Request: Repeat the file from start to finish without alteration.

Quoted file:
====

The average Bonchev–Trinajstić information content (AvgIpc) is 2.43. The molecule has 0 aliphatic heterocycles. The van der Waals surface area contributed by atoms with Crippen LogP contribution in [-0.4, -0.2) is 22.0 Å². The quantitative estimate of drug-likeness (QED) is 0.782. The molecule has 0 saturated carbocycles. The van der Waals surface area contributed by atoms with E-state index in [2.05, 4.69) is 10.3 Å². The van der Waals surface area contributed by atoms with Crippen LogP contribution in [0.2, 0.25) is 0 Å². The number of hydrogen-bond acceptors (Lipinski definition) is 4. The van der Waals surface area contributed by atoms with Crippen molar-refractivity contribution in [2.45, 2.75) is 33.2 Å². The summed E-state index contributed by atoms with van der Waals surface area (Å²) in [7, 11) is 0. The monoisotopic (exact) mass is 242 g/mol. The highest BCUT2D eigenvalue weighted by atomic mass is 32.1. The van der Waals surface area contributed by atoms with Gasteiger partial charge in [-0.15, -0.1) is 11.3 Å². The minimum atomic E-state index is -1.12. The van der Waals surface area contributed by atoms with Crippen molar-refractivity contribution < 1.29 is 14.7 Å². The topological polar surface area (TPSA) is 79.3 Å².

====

The average Bonchev–Trinajstić information content (AvgIpc) is 2.43. The molecule has 0 aliphatic heterocycles. The van der Waals surface area contributed by atoms with Crippen LogP contribution in [-0.4, -0.2) is 22.0 Å². The quantitative estimate of drug-likeness (QED) is 0.782. The molecule has 0 saturated carbocycles. The van der Waals surface area contributed by atoms with E-state index in [2.05, 4.69) is 10.3 Å². The van der Waals surface area contributed by atoms with Crippen LogP contribution in [0.2, 0.25) is 0 Å². The number of hydrogen-bond acceptors (Lipinski definition) is 4. The van der Waals surface area contributed by atoms with Crippen molar-refractivity contribution in [2.45, 2.75) is 33.2 Å². The summed E-state index contributed by atoms with van der Waals surface area (Å²) in [7, 11) is 0. The monoisotopic (exact) mass is 242 g/mol. The highest BCUT2D eigenvalue weighted by atomic mass is 32.1. The van der Waals surface area contributed by atoms with Gasteiger partial charge in [-0.15, -0.1) is 11.3 Å². The minimum atomic E-state index is -1.12. The van der Waals surface area contributed by atoms with Crippen molar-refractivity contribution < 1.29 is 14.7 Å². The topological polar surface area (TPSA) is 79.3 Å².